Even when you have your answer, it doesn’t hurt to do some independent research to confirm what you’ve been told. This involves using a search engine or public files (usually obtainable at a courthouse or other location of public records) involving land development/drainage codes, policies, and regulations. On the Randall County Road & Bridge Department webpage, this information is readily available. It can be downloaded as a PDF via the Road & Subdivision Policy link, found under 'Information' in the page’s left column. If your county’s website isn’t as straightforward, you can politely ask the department representative with whom you speak to direct you to where the policy can be found. There should be no reason they cannot do this. However, if for some reason they can’t help you, you should be able to find the information online by searching the name of your county, plus “culvert policy” or something similar. If possible, find the original policy scanned online as a PDF. Use the Table of Contents to find the section related to culverts and drainage, and read through it. This will help you feel more informed as you move forward in repairing or replacing your faulty culvert. Sometimes, the terminology used in the policy can be pretty convoluted or dull. However, stick with it, and use the key terms from this article to help you.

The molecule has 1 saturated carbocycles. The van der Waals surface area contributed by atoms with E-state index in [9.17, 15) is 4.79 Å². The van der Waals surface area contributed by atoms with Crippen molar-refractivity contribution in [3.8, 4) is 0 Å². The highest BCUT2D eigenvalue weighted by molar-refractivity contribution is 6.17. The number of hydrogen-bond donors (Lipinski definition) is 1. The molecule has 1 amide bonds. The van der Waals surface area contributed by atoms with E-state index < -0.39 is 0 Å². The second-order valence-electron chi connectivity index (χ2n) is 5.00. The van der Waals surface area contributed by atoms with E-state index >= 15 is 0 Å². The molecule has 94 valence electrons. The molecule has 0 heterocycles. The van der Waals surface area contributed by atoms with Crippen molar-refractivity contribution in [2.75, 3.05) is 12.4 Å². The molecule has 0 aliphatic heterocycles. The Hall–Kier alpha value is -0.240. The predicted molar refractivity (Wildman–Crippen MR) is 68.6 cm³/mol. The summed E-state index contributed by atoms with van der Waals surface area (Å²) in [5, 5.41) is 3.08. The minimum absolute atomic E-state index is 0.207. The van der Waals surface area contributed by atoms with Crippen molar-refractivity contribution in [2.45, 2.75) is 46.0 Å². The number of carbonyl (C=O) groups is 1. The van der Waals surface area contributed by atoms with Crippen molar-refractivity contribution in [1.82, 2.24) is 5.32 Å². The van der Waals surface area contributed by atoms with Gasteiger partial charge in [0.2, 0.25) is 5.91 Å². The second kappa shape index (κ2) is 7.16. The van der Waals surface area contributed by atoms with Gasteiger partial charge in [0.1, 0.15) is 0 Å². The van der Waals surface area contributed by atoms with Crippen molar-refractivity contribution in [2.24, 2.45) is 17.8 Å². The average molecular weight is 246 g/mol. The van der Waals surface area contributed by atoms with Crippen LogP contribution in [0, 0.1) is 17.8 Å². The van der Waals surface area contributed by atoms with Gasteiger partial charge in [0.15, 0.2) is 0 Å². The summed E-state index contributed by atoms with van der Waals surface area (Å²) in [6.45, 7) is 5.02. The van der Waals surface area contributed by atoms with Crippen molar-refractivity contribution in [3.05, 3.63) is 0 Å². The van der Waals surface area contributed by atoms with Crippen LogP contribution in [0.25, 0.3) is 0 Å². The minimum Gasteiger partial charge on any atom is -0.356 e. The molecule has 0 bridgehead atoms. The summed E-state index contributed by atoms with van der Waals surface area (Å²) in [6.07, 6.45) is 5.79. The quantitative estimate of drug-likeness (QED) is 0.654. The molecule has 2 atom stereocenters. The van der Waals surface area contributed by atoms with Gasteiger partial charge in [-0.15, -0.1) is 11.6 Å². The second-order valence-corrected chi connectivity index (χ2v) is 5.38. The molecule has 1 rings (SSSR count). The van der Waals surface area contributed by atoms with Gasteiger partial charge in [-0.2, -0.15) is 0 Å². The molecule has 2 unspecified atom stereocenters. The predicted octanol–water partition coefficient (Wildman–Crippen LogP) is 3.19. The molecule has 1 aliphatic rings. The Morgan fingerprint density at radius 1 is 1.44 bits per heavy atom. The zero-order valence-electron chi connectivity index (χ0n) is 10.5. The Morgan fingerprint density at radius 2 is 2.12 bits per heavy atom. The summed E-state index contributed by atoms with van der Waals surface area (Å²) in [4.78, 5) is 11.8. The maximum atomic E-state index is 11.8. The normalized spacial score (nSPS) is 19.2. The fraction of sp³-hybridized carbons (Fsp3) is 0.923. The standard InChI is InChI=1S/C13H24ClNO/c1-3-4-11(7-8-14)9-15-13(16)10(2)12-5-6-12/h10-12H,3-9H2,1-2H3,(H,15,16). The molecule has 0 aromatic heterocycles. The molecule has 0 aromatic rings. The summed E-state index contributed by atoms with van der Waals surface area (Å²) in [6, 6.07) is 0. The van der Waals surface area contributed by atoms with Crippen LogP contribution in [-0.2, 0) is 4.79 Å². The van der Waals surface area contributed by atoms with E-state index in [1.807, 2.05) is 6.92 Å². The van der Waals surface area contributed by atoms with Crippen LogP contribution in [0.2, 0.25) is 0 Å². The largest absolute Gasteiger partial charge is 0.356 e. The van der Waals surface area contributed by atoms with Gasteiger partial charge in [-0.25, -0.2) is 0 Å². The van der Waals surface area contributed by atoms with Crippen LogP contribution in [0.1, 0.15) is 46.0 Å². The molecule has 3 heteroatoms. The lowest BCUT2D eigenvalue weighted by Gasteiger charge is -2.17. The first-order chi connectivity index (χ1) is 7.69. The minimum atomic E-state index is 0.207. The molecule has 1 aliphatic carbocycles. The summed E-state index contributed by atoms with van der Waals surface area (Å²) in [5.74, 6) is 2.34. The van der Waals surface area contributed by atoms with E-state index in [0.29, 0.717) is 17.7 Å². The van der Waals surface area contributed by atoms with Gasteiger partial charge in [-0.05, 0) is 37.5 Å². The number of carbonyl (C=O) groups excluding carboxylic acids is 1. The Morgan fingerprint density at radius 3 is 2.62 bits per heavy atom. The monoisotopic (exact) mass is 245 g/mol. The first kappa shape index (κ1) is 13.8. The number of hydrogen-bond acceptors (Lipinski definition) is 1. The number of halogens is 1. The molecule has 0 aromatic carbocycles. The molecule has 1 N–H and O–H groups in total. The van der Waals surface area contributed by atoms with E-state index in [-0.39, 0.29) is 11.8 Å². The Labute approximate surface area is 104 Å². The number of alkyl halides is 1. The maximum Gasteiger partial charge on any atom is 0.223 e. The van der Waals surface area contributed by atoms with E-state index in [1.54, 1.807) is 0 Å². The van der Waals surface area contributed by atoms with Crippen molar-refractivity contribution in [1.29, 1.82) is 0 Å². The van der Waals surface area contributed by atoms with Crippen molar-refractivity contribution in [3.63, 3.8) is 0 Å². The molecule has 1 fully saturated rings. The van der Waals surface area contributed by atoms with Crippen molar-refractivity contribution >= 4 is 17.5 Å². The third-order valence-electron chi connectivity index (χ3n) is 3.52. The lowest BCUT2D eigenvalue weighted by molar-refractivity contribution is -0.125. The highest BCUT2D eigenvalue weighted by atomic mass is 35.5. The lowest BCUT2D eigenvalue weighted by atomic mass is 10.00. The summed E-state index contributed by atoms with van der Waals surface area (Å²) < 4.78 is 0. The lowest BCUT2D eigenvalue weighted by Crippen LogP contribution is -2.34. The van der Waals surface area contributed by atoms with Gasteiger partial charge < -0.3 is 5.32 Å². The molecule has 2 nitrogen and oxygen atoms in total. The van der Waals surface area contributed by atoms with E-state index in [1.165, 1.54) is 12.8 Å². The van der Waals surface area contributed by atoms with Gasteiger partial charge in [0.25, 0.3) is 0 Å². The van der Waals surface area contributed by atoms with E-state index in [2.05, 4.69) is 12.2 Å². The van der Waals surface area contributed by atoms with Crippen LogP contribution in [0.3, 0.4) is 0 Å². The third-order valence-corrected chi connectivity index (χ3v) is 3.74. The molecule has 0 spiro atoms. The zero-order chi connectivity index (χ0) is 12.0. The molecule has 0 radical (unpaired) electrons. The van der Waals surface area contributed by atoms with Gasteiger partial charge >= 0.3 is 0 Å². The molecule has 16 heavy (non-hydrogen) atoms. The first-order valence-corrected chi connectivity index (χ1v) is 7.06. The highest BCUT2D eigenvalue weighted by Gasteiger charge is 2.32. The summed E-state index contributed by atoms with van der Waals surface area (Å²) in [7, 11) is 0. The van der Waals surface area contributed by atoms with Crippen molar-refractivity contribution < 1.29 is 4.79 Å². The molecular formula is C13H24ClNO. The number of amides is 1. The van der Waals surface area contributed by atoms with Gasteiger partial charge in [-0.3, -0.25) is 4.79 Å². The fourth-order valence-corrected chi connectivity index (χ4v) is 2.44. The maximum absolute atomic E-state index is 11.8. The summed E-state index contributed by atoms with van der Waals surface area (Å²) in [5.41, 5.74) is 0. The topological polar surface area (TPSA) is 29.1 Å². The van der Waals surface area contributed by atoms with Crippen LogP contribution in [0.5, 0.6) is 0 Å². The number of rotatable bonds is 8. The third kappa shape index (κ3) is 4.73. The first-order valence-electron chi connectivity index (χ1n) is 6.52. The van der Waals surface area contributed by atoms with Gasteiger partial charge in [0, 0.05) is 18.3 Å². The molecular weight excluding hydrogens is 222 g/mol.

The policy will usually describe who is responsible for different types of properties and culverts, as well as the permits and other steps one should take in order to comply with regulations. In our Randall County example, if the culvert is located on private property, the owner of that property is responsible for the culvert’s upkeep. If a culvert is located in a subdivision, the subdivision developer is responsible for maintaining culverts and must do so in keeping with the city’s code. Meanwhile, culverts on public land are the responsibility of the government. According to Randall County Law and Ordinances, inspectors are required to check all culverts on public land once a year. Additionally, if someone notices a problem with culverts on public land, they should contact Law and Ordinances to resolve it.
These are some fairly common regulations. However, every county’s laws are slightly different, and loopholes abound, so do your best to get the information specific to where you live. Best of luck!
Rural drives and private roads are our passion. We post recent jobs, paving techniques, and tips and tricks here. Enjoy!